The ‘O’ in Obama

by R27 CREATIVELAB on Monday, 1 December 2008

At the end of 2006, Mode, a motion design studio in Chicago, approached Sol Sender, a graphic designer, to create a logo for Barack Obama’s presidential campaign. The resulting “O” became one of the most recognizable political logos in recent history. ...

Steven Heller: How did you get the job of designing the Obama logo?

Sol Sender: We got the job through Mode. Steve Juras, a classmate of mine from graduate school is the creative director there. They have a long-standing relationship with AKP&D Message and Media, a campaign consulting firm led by David Axelrod and David Plouffe among others.

Q: Have you done other political logos in the past?

A: No, we had not.

Q: I have to ask, since many agencies that do political campaigns are simply “doing a job,” did you have strong feelings one way or the other for the Obama candidacy?

A: We were excited to work on the logo and energized by the prospect of Mr. Obama’s campaign. However, we didn’t pursue or develop the work because we were motivated exclusively by ideology. It was an opportunity to do breakthrough work at the right time in what’s become a predictable graphic landscape.

Q: How many iterations did you go through before deciding on this “O”? Was it your first idea?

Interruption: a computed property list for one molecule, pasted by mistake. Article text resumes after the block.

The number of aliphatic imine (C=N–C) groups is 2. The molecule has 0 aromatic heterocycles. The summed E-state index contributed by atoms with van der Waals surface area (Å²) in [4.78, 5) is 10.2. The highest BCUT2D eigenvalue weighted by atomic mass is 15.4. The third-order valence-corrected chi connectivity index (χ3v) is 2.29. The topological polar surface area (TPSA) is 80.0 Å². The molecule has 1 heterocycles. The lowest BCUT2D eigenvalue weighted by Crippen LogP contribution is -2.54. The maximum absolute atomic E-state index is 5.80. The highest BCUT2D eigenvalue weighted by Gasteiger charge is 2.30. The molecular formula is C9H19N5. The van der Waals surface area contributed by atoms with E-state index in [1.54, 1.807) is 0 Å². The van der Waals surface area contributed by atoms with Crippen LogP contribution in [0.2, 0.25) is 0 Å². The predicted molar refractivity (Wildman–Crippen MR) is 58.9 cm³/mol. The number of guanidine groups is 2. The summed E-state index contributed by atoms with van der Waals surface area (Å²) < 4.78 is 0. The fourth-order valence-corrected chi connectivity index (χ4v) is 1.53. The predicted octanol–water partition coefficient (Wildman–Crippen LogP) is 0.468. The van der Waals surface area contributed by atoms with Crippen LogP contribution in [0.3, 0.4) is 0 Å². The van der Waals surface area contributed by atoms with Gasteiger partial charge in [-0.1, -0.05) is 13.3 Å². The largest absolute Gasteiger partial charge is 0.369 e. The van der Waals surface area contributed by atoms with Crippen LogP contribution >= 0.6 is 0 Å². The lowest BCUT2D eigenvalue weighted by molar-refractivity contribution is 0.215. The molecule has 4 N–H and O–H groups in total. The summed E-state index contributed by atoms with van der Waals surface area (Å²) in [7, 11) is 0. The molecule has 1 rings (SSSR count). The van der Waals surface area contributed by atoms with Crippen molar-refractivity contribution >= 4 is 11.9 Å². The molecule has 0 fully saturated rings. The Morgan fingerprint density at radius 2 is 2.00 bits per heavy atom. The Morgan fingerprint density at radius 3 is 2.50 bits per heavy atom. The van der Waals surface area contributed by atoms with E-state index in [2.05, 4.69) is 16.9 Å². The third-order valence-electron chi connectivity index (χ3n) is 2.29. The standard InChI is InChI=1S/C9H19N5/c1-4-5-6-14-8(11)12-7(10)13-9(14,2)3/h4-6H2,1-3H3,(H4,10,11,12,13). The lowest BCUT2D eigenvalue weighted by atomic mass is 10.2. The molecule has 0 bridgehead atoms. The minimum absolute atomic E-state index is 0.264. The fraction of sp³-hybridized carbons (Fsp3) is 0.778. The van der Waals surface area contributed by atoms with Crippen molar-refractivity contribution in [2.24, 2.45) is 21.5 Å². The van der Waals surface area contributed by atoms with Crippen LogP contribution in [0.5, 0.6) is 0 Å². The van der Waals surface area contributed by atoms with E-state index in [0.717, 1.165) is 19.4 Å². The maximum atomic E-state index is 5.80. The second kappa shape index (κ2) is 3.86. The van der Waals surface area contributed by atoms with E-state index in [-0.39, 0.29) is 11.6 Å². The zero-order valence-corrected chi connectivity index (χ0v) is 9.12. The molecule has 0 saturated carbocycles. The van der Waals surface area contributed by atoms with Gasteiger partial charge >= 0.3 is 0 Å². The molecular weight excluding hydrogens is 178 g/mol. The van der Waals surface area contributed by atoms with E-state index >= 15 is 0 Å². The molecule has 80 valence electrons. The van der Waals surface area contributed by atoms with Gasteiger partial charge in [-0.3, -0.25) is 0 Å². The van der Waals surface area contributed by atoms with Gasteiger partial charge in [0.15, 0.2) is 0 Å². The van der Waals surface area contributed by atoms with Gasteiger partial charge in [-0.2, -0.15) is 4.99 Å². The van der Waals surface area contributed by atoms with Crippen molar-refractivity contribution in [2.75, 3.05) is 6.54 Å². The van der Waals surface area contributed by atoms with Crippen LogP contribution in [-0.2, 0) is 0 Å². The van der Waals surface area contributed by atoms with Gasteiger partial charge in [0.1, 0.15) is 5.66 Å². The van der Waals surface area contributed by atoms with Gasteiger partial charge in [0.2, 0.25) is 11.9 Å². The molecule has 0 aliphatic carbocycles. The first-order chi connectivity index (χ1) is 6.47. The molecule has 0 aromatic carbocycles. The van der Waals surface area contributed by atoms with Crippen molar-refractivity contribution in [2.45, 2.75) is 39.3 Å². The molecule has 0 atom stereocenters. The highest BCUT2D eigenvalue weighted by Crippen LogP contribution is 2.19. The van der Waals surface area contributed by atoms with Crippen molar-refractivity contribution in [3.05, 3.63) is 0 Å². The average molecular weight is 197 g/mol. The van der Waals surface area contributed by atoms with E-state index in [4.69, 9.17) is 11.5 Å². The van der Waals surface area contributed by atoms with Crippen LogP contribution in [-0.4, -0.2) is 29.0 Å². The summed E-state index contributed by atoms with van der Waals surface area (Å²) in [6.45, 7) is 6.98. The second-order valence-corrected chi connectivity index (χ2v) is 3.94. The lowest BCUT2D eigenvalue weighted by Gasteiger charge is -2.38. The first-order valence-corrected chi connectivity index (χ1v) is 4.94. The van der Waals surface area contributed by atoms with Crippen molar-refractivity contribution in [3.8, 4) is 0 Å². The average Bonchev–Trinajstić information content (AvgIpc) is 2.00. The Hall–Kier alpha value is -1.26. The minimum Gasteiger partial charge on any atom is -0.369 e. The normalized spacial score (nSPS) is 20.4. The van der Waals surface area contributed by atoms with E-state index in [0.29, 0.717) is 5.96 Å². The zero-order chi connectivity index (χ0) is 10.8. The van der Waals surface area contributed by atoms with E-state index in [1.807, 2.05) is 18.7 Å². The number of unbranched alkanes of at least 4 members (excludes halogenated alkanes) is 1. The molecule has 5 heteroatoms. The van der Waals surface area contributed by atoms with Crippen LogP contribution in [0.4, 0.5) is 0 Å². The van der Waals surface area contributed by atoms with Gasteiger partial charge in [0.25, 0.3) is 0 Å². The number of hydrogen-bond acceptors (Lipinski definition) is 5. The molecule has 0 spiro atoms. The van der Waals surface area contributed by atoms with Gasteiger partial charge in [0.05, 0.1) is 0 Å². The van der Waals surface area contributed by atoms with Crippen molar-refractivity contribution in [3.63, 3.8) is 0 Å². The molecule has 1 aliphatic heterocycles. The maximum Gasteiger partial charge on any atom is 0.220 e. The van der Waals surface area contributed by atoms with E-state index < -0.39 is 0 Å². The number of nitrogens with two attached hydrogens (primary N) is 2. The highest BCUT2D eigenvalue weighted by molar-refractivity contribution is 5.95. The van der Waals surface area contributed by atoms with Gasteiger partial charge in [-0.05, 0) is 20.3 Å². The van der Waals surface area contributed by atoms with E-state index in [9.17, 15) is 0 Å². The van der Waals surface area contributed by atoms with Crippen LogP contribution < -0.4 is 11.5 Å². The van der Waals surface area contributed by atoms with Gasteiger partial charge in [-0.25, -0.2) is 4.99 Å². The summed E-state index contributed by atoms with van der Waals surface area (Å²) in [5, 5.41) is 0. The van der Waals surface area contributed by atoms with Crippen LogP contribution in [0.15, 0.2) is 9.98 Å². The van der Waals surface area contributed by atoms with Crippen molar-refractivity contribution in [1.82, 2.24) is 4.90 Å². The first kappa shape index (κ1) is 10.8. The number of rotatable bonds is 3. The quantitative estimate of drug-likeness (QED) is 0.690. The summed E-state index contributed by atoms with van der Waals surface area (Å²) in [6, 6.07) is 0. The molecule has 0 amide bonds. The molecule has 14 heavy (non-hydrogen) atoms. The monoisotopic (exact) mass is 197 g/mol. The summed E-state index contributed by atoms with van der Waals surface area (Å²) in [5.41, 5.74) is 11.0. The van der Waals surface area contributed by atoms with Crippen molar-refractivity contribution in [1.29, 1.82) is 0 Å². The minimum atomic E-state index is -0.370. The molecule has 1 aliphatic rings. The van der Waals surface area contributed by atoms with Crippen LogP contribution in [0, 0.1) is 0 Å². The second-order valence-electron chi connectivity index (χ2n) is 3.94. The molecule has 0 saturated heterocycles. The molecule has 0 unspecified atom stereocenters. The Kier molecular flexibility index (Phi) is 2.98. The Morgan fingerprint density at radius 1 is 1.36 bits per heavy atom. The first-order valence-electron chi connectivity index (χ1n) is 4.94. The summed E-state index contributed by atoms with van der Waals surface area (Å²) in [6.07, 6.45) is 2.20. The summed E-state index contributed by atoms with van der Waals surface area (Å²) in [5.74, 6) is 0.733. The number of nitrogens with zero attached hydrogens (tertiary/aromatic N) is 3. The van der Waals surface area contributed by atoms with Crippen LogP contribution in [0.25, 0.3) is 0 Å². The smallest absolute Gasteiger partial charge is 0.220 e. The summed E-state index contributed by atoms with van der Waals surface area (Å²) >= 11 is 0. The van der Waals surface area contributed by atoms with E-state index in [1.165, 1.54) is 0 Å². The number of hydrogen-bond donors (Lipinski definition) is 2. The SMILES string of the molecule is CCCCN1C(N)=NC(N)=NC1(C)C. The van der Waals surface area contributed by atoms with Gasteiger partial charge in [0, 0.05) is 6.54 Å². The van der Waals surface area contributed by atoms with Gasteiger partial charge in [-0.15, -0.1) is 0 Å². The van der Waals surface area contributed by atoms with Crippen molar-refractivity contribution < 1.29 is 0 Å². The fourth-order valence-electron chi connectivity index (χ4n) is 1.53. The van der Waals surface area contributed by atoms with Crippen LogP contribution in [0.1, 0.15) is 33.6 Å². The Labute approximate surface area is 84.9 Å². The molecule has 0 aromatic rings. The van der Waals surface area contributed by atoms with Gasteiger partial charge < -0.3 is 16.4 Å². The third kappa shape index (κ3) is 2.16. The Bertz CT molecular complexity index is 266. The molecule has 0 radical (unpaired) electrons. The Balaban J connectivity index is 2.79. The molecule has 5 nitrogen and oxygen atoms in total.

A: We actually presented seven or eight options in the first round, and the one that was ultimately chosen was among these. In terms of our internal process, though, I believe the logo — as we now know it — came out of a second round of design explorations. At any rate, it happened quite quickly, all things considered. The entire undertaking took less than two weeks.

Q: How did David Axelrod, Mr. Obama’s chief strategist, respond to your initial presentation?

A: Mode handled that. My sense was that there was a lot of enthusiasm about the options we developed. I was part of a presentation with Mode and Mr. Axelrod to evaluate the final two or three options. There was a general sense that they were all good, but we felt strongly that the chosen logo was the most powerful one.

The ‘O’ in Obama by Steven Heller.
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